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San Giuliano ai Monti was a 13th century convent church that used to stand at what is now the north-west corner of the Piazza Vittorio Emanuele II in the rione Esquilino, on the west corner of Via Carlo Alberto and opposite the Trofei di Mario.
The dedication is to St Julian the Hospitaller.
The little convent was the first foundation of the Carmelite order in Rome, and was established just before 1220. This was even before the new order of friars had received Papal approval, in 1242.
However the convent only had accommodation for six friars, and hence was of little immediate use to the order later in the Middle Ages as it grew in numbers and influence. There was a restoration under Pope Nicholas V (1447-55), and a tradition grew up of a special blessing of holy water on 7 August for use by those suffering from malaria.
In 1675 the church was given over to a Confraternity of Innkeepers and Coachdrivers (Confraternita degli Albergatori e Vetturali, and then the convent was later occupied by the Redemptorists after their foundation in 1749.
After the French occupation, the complex was in private hands until 1848 when it was bought by a princess of the Odescalchi family who established a small community of "Polish" (Ukrainian?) Basilian monks there. Unfortunately this meant that the property fell under the law of sequestration of all convents by the Italian government in 1873.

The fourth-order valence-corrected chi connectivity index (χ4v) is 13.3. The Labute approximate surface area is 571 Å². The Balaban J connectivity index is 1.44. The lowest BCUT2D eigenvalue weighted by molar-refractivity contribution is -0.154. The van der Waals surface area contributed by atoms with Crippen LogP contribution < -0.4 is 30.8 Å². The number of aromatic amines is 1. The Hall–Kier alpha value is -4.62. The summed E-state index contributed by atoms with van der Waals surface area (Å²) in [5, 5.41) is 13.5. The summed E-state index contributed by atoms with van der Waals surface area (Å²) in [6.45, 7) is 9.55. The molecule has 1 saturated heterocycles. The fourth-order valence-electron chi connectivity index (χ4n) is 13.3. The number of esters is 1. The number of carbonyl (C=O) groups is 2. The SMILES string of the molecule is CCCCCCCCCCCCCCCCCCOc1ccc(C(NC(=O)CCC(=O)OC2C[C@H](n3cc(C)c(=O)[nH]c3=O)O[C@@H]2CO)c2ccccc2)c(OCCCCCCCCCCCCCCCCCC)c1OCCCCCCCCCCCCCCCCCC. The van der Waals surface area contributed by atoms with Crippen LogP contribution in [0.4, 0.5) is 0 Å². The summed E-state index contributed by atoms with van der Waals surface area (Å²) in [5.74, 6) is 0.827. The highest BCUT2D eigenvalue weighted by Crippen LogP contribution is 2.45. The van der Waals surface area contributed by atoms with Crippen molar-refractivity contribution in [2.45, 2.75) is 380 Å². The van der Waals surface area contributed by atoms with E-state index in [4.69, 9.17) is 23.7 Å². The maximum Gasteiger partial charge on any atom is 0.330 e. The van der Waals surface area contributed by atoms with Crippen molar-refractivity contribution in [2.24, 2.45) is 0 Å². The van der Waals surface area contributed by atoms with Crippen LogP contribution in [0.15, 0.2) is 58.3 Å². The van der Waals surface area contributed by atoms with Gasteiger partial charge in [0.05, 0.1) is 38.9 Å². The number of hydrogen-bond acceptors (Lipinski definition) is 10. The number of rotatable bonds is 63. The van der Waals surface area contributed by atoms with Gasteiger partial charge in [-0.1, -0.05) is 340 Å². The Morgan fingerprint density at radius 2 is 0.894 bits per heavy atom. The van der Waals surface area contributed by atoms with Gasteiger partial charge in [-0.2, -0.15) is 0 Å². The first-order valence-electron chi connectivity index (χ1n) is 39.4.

It was demolished only a year later, when the present grid of streets was laid out as part of the massive suburban development of what was open countryside until then.
There used to be an important road junction here before 1874, with a street running from Santa Maria Maggiore to the Trofei di Mario and roads branching off from there to the Lateran, Porta Maggiore, Santa Croce and Santa Bibiana. The church was on the corner of the first one listed, the Via di San Matteo.
The direct road to Santa Bibiana was lost completely when the present street layout was formed.
The façade faced that of the church of Sant'Eusebio, and the north-west side walls of the two churches aligned. The site is now under the roadway just south-west of the junction of Via Carlo Alberto with Piazza Vittorio Emanuele II. The pedestrian crossing there, leading to the gardens, is on the line of the façade.
A report of 1662 mentioned that the church had only one altar, a campanile over the sacristy and that the Carmelites had been burying their dead under the floor.
The Nolli map of 1748 shows a small edifice on a rectangular plan with three bays, the third being the sanctuary and the second extended into a large side chapel on the left hand side. Presumably this was added by the confraternity.
The convent had two blocks joined in the form of an L, with the main block along the streetfront to the right of the church and the subsidiary wing running back at the far end. There was a small garden beyond the courtyard at the back, but no proper cloister.